Written by James Read
05 Monday 05th March 2012

Cyril Tuschi's documentary has created quite a stir, with the German director being followed through Siberia during filming, and having his film stolen twice. No surprise really, given the controversy and opinion surrounding its subject. We spoke to the director to find out more about Khodorkovsky, the elections, and living in a Bond film.

Where did your interest in the story begin? You were at a film festival in Siberia...

I have always loved contrast in story-telling, and I was just shocked at how much money there was in a city that was so empty. I found out that the festival was financed by Khodorkovsky, and that he was now in prison. I thought that could be a good starting point for a fictional drama, but that changed over the years. I was interested in this clash of the titans [with Putin], but mostly in the self-contradictions of Khodorkovsky.

There are a lot of apparent contradictions - how does one of the richest men in the world - a corrupt oil baron no less - become a martyr?

Definitely - I think it's very Russian to be extreme but to change position. Just the other day [self-exiled fellow oilman] Boris Berezovsky, who was always regarded as the mean oligarch and puppet master, posted two pages of confessional on Facebook about his ongoing legal battle with Roman Abramovich, admitting his guilt and saying he was too greedy! It's always so stagy.

Did you have difficulty speaking with current politicians? We don't hear much from them in the film?

Well, I didn't have access to the Kremlin side, which is sad. Some people tell me that I'm biased, but I don't think I am. I tried to balance the film, but since the other side didn't want to speak to me at all it was difficult. I included some archive footage of Putin, and I wanted to speak to the propaganda minister [deputy prime minister and former colleague of Khodorkovsky] Vladislav Surkov, and I tried for years through formal and informal channels, but it didn't work out. But I think I was balanced - I could've edited the film to show 90 minutes of Khodorkovsky as the Devil or as the white knight, but both of those would have been disingenuous and boring.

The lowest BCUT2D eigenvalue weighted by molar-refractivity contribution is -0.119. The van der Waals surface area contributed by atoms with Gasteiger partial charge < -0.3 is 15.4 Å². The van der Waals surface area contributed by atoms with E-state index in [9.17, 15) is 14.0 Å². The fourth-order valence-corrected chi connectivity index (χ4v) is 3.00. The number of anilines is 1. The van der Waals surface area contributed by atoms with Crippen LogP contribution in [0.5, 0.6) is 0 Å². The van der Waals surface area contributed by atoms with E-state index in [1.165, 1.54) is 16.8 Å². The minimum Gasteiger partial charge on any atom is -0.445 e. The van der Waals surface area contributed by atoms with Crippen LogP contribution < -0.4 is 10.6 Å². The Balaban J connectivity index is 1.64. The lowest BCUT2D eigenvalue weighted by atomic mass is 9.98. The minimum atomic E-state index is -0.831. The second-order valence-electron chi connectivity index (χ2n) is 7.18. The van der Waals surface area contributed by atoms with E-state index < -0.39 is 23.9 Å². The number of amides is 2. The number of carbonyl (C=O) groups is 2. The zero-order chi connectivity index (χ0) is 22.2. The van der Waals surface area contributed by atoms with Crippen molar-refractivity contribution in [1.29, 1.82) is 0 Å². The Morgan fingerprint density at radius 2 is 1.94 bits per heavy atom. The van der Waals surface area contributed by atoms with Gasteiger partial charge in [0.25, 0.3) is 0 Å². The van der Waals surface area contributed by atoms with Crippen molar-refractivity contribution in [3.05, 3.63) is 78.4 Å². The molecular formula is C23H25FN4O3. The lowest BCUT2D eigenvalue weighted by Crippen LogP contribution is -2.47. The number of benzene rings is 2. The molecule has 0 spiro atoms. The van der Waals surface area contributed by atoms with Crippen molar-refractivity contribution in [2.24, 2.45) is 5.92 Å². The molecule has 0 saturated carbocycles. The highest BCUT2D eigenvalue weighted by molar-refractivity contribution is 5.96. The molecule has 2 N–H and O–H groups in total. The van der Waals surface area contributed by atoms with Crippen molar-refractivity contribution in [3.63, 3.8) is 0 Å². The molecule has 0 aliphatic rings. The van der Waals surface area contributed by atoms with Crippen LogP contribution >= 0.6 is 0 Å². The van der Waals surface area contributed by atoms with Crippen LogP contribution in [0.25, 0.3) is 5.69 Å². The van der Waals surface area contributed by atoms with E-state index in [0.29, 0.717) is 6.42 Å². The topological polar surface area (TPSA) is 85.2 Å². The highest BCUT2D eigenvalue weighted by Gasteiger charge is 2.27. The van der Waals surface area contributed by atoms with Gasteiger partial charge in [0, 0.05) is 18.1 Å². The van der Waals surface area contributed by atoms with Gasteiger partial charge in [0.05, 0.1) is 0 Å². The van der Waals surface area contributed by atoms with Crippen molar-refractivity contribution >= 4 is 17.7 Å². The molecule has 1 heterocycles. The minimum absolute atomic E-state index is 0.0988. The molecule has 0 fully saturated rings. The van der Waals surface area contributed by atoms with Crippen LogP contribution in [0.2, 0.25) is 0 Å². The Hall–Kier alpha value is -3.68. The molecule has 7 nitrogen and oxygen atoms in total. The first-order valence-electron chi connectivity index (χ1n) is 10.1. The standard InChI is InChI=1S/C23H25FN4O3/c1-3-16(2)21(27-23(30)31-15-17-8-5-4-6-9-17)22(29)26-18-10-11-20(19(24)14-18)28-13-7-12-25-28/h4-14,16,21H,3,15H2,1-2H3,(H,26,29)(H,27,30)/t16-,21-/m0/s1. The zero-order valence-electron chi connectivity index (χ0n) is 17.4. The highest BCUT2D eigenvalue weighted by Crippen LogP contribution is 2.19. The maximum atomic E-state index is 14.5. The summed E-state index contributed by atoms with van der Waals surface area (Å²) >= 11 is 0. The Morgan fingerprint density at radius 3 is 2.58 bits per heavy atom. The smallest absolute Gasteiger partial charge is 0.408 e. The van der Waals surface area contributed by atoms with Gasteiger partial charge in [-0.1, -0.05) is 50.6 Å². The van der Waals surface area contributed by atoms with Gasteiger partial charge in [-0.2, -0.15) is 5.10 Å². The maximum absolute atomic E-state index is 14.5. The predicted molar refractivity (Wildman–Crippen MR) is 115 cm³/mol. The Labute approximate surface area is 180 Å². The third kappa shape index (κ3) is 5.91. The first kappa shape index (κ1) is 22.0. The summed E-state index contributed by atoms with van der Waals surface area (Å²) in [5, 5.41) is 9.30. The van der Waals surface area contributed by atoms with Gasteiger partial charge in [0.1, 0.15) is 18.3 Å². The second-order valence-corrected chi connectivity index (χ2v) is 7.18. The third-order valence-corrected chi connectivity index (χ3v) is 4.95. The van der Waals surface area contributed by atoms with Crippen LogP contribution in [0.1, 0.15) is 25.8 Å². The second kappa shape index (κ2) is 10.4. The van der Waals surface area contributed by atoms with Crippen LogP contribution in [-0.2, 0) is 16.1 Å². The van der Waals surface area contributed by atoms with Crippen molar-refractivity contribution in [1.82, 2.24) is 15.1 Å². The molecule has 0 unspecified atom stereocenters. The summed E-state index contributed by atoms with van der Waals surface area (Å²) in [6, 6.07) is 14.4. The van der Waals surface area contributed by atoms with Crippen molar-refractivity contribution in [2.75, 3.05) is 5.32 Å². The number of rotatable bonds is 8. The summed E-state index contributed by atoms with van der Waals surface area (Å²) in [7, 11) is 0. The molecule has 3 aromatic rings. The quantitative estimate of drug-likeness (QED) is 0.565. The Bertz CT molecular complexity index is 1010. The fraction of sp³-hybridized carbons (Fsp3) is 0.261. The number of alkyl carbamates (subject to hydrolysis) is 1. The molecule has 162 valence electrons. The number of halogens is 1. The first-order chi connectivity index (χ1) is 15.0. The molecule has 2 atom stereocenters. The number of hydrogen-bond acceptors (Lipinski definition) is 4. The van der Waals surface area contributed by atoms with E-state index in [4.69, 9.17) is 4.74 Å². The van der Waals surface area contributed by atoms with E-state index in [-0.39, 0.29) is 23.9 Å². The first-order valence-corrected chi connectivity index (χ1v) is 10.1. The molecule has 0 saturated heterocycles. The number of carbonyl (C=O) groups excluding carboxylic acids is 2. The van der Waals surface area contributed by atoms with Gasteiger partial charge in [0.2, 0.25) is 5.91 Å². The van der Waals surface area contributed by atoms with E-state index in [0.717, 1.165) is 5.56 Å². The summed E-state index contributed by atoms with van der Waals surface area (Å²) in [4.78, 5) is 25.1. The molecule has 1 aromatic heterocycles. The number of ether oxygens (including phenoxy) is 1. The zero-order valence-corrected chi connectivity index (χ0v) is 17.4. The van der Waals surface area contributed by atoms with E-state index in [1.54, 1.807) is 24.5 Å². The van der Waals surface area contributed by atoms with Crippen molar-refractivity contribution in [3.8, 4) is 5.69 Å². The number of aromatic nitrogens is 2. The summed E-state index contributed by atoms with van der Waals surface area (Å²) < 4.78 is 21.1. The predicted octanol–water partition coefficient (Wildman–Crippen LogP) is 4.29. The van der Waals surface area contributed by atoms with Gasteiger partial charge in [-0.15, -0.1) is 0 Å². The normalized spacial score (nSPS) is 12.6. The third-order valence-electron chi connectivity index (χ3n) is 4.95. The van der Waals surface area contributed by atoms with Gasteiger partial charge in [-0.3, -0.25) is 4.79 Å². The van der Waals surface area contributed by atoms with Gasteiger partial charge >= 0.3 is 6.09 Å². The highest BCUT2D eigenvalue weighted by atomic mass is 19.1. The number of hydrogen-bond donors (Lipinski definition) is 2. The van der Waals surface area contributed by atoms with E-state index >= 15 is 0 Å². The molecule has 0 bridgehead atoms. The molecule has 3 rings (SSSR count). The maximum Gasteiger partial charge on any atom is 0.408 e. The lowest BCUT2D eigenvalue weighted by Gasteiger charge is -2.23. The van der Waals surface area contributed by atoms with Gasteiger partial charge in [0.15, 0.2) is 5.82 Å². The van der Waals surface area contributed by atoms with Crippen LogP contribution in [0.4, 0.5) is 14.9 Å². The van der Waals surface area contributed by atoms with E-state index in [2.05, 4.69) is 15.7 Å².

Since the subject matter is controversial and current, you had some difficulties while filming with interview access and being followed. Tell me about that.

Well, sometimes it was exciting and felt like I was in a James Bond movie, but other times my heart was going and I was really... sobered. But nobody harassed me physically.

When you had copies of the film stolen, both during editing and before the premiere at the Berlinale, did you feel that your personal safety was at threat, as well as the safety of the film?

Yes, I was really frightened. I moved out of my flat and the office, but I never really thought it was FSB. Everyone around me thought it was, even my few secret service contacts. The police have now arrested three German guys, who were Mac specialists. I mean, of course there's still the possibility that they got a tip-off from the Russians, and made a deal that they could keep the computers if the FSB got the data. I'm really happy that they've been arrested though, so I can sleep more easily. I had been carrying a knife, and I'm happy to have stopped doing that.

[Speaking a couple of days before Russia's elections] What do you think will happen in the elections this weekend?

It's really difficult to tell. It could be that people are going to demonstrate on a large scale straight after the elections. The worst thing would be if Putin wins in the first round, and his opponents will lose their guts and fall back on self-pity. I think if people lose their fear and stick to being rebellious, they can make a change.

Do you think the elections would have been different if he were free?

Oh definitely! I don't know how, but of course. He would be a symbol for a changing Russia.

Do you feel that Khodorkovsky will become a politician?

He will be a political symbol for the opposition whether he wants it or not. But I think his plans lie in the direction of freeing the rest of the Yukos [Khodorkovsky's oil company] employees, taking some time out with his family, and working on his educational programmes. But I don't think he will be entirely free to choose.

Do you think going to prison was necessary to change public opinion about him?

Perhaps going to jail was calculated in some way [Khodorkovsky was in America just before his arrest, and probably knew he would be detained upon his return], but I don't believe he could have planned to go away for such a long time. No sane person would do that!

How is the WikiLeaks project going? Have you spoken to Ryan Gosling yet about taking the lead (Tuschi has previously expressed interest in casting him as Assange)?

Oh no! Don't tell anybody about that! [laughs] I'm at a crucial time with that one. The Gosling thing is really delicate - I've already told you too much! I'm waiting for the fourth draft, and I know that some big shot guys like Spielberg are working on a Khodorkovsky project too. I want to try and contact Gosling directly, because if I go through his agent he'll never look at it.

He might take in on as a bit of a pet project, a bit like he did with Drive and Winding Refn.

Yeah, I think if I can speak to him he might be interested, but if I try and go through his agent it'll take at least a year. So I'm going to spend the next few weeks doing the next draft, and then I'm going to send it to him in April. I don't want to spend another five years on my next film!

Fingers crossed - Ryan, if you're reading this then get in touch.


Khodorkovsky is out now, and available to stream or on DVD. Find out more about the film here.

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